When a child is overwhelmed by loud parties and events with large crowds, make sure to include a happy event at home that is just for the immediate family. Family members can take turns selecting things like the food served or which movie to watch or what music to play, and make a night in feel like a calming event. Keep things within their comfort zone since so much of the holidays may have already been about that. 

    The holidays can be stressful for anyone, but an adolescent struggling with co-occurring mental illnesses may find that this time of year increases their symptoms. Parents need to know what to be on the lookout for and be prepared to assist their child in dealing with any added holiday stressors. Sustain Recovery offers an intensive long-term residential program for adolescents that helps them learn to manage their co-occurring mental illnesses, as well as alcohol or drug abuse. Our multi-phase system allows adolescents to learn to express themselves, take responsibility for their recovery, and return home ready to continue with the healing methods they have learned with us. Our evidence-based clinical treatment modalities and best practice principles give every adolescent new ways to manage their mental health and feel empowered. Call us today to find out how we can help your family start healing! (949) 407-9052


  3. Recovery is Evolving

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    doctor and female patient talk about mental health

    In the 1970s, treatment professionals became aware of a real correlation between mental illnesses and substance abuse. Initially, the terms ‘dual diagnosis’ or ‘dual disorder’ were used to describe this but were confusing in that they implied there were only two diagnoses in place when there could be multiples ones. The term ‘co-occurring disorders’ has since replaced those terms and is defined as having one or more alcohol or drug abuse disorders and mental health challenges.

    The mental illnesses that can co-occur with substance abuse include:

    • Anxiety Disorders
    • Depression
    • Bipolar Disorder
    • Eating Disorders
    • Schizophrenia
    • Borderline Personality Disorder
    • ADHD (Attention Deficit-Hyperactivity Disorder)
    • OCD (Obsessive-Compulsive Disorder)

    Public Awareness Allows For More Acceptance

    Increased awareness of mental health issues has gone a long way in helping people seek treatment. For generations, people were taught to hide their symptoms and, if they sought treatment, to keep it quiet. “Therapy is for crazy people” was a jaded and common way to view those seeking help for their mental health conditions. Nowadays, the general public has become much more aware of the reality of living with a condition such as bipolar disorder or depression, taking away some of the stigmas. Today’s younger generation is much more accepting of mental health issues and more likely to speak openly about their own experiences with it.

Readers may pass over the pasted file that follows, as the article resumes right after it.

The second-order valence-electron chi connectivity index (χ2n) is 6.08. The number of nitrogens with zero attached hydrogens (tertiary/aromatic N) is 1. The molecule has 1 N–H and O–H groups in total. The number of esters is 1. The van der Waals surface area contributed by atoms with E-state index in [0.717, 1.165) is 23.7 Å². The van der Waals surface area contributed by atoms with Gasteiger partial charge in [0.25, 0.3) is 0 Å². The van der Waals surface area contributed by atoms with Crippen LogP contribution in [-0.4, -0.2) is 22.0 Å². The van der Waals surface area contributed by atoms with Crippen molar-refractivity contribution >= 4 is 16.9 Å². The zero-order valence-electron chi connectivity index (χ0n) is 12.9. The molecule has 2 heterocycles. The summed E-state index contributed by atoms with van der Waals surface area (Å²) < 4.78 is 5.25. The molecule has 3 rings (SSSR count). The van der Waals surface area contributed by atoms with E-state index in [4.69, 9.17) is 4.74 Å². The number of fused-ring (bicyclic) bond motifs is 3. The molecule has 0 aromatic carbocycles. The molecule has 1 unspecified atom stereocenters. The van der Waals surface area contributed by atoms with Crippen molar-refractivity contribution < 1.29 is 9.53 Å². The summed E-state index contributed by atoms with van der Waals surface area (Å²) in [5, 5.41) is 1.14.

The same is true for alcoholism and addiction. While in the past, it was relegated to something people with no self-control experienced. It is widely understood today that people suffer from the disease of addiction and alcoholism, and with the proper diagnosis and treatment, they can achieve sobriety. Similarly to mental illness, those who struggled with substance abuse were encouraged to keep it a secret. Currently, there is a much more open climate in which people can talk about their experiences. 

    One Size Does Not Fit All

    Society has come a long way in how they treat and view co-occurring mental illnesses. For a long time, many people who needed individualized care, instead suffered in facilities reminiscent of the one featured in the 1975 film One Flew Over the Cuckoo’s Nest. These asylums were a last resort that didn’t so much focus on providing what each patient needed but kept them out of society and from harming themselves or others. Many patients were pronounced hopeless either due to mismanagement or a lack of understanding of how to help them.

    Today there are many more options, such as PHP (partial hospitalization program), IOP (intensive outpatient program), and residential programs in which each person is fully evaluated for co-occurring illnesses, and a treatment plan is created specifically for them. Patients are not expected to fit a pre-formed mold; they are given the respect of discovering who they are and what they need to manage their illnesses and live a productive life. Often families are offered the opportunity to participate via family therapy appointments, which gives them a better understanding of what their loved one is experiencing and arms them with ways to assist them.

    Legislation Has Helped Treatment Evolve

    In 1990, the Americans with Disabilities Act was passed, which was a game-changer for millions. While offering newfound protection to those with physical disabilities, it also reclassified several mental illnesses as disabilities, opening the door for many to experience assistance with obtaining and understanding the rights to employment, schooling, public service and accommodation, and home life situations. President George H.W. Bush signed the Act into law, and it is considered by many to be more than just protection, but a piece of civil rights legislation.